Exceptional yield and quality over the last few seasons were the deciding factors for Coorow grower Gavin Broun to expand his Vixen plantings this year, making it his main wheat variety in 2022.
Gavin said he trialled quick maturing, Australian Hard (AH) and Australian Hard Noodle (AHN) Vixen in 2019 across his Coorow and Carnamah properties and has been suitably impressed over the last three years.
Gavin along with his wife Christine and parents Winston and Maureen, operate a 2200-hectare mixed cropping farm, with approximately 1100 ha of wheat and the remainder of the program planted to canola and lupins.
Vixen , WA’s highest yielding* wheat caught Gavin’s eye in the National Variety Trials (NVT) where he hosted the Coorow NVT site on his property in 2017 & 2018.
“We saw Vixen early on in NVTs and were impressed with its ability to yield well in tighter finishes, so jumped at the opportunity to bulk it up in 2019,” Gavin said.
“Vixen has proven a great fit for our system, particularly with its ability to handle the drier seasons which we see up this way fairly often – when the tap turns off in the middle of August, as it did in 2020, we saw Vixen ’s ability to hold on and maintain its yield and grain quality.
“We know that we are trending towards quicker finishes which is where we see Vixen as being a very reliable option for our system.
With excellent results over the last few seasons, Gavin replaced Scepter in his wheat program with Vixen this season.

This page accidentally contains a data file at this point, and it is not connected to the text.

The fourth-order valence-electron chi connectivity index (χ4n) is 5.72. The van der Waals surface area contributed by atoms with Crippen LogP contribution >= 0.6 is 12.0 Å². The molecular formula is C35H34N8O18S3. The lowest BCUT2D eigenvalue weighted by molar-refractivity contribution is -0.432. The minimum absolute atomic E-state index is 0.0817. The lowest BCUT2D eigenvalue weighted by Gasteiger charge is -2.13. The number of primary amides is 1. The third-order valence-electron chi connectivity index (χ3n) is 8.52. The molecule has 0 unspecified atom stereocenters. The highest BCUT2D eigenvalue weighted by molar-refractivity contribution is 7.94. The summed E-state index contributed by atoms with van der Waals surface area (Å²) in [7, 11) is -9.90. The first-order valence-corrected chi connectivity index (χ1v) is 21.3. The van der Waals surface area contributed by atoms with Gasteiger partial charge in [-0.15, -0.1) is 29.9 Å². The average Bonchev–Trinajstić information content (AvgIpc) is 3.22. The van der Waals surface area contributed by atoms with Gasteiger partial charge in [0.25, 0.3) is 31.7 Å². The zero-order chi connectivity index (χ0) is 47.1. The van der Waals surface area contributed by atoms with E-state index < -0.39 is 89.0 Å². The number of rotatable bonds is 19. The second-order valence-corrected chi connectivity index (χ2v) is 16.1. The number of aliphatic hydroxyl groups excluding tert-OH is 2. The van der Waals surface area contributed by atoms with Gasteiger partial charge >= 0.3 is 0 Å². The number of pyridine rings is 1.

“Last year we were impressed with Vixen ’s yield in a longer growing season. In the past we have found the quick maturing wheats haven’t had the top end yield in the better seasons and have been pleased with Vixen ’s performance across a range of seasons.
In 2021 the Broun’s Vixen averaged 2.8t/ha across the farm after sowing at 60kg/ha.
“Frost is not typically a challenge for us in the north however, we did see a bit of frost damage across the farm last year and we learnt that delaying sowing Vixen until the second week of May is necessary to reduce our frost risk,” Gavin said.
“Vixen ’s grain quality last season was also excellent, our protein was down compared to other years, like most wheat across the region, although Vixen ’s protein achievement was very good compared to Scepter and we had very low screenings across the board.
According to InterGrain Wheat Breeder Dan Mullan, Vixen offers a true varietal opportunity within wheat programs to help spread flowering windows during critical spring stress periods.
“Vixen has continued its streak as a stellar performer, as the highest yielding wheat on average based on long-term 2017-21 WA NVT data, highlighting Vixen’s capacity to perform across a range of seasons.
Vixen has strong physical grain characteristics, with good grain size and hectolitre weight and a strong protein accumulation capacity relative to yield potential.
Vixen has very good tillering and biomass growth capacity, a trait absent in many previous mid-quick wheat varieties.
Vixen is available through WA Seedclub Members and is a farmer-to-farmer trade approved variety.
For more information about Vixen contact InterGrain WA Southern and Central Territory Manager Georgia Trainor on 0439 093 166 or email@example.com or Northern WA Territory Manager Shannen Barrett on 0408 651 431 or firstname.lastname@example.org
*Based on 2017-21 WA Long-term predicted main season % Yield performance, average of 2017-21 yield environment results.